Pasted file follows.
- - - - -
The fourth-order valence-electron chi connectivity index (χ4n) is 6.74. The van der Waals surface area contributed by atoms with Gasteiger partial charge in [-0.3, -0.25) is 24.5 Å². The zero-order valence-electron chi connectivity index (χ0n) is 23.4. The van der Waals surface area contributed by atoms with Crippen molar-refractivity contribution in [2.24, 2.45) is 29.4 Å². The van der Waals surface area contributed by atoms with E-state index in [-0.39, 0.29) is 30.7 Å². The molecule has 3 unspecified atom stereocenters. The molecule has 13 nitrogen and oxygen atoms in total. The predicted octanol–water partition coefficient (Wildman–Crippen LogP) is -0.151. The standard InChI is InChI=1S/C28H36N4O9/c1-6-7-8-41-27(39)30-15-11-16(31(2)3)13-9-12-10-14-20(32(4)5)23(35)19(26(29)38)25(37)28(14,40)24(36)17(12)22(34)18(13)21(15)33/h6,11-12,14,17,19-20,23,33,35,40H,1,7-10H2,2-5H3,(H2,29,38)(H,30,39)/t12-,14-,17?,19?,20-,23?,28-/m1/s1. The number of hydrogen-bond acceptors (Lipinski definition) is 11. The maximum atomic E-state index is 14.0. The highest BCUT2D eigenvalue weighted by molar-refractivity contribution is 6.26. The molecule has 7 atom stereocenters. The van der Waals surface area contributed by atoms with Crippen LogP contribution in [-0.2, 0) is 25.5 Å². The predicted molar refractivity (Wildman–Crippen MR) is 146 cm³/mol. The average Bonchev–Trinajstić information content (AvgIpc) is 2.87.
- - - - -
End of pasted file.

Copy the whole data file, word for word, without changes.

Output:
The fourth-order valence-electron chi connectivity index (χ4n) is 6.74. The van der Waals surface area contributed by atoms with Gasteiger partial charge in [-0.3, -0.25) is 24.5 Å². The zero-order valence-electron chi connectivity index (χ0n) is 23.4. The van der Waals surface area contributed by atoms with Crippen molar-refractivity contribution in [2.24, 2.45) is 29.4 Å². The van der Waals surface area contributed by atoms with E-state index in [-0.39, 0.29) is 30.7 Å². The molecule has 3 unspecified atom stereocenters. The molecule has 13 nitrogen and oxygen atoms in total. The predicted octanol–water partition coefficient (Wildman–Crippen LogP) is -0.151. The standard InChI is InChI=1S/C28H36N4O9/c1-6-7-8-41-27(39)30-15-11-16(31(2)3)13-9-12-10-14-20(32(4)5)23(35)19(26(29)38)25(37)28(14,40)24(36)17(12)22(34)18(13)21(15)33/h6,11-12,14,17,19-20,23,33,35,40H,1,7-10H2,2-5H3,(H2,29,38)(H,30,39)/t12-,14-,17?,19?,20-,23?,28-/m1/s1. The number of hydrogen-bond acceptors (Lipinski definition) is 11. The maximum atomic E-state index is 14.0. The highest BCUT2D eigenvalue weighted by molar-refractivity contribution is 6.26. The molecule has 7 atom stereocenters. The van der Waals surface area contributed by atoms with Crippen LogP contribution in [-0.2, 0) is 25.5 Å². The predicted molar refractivity (Wildman–Crippen MR) is 146 cm³/mol. The average Bonchev–Trinajstić information content (AvgIpc) is 2.87.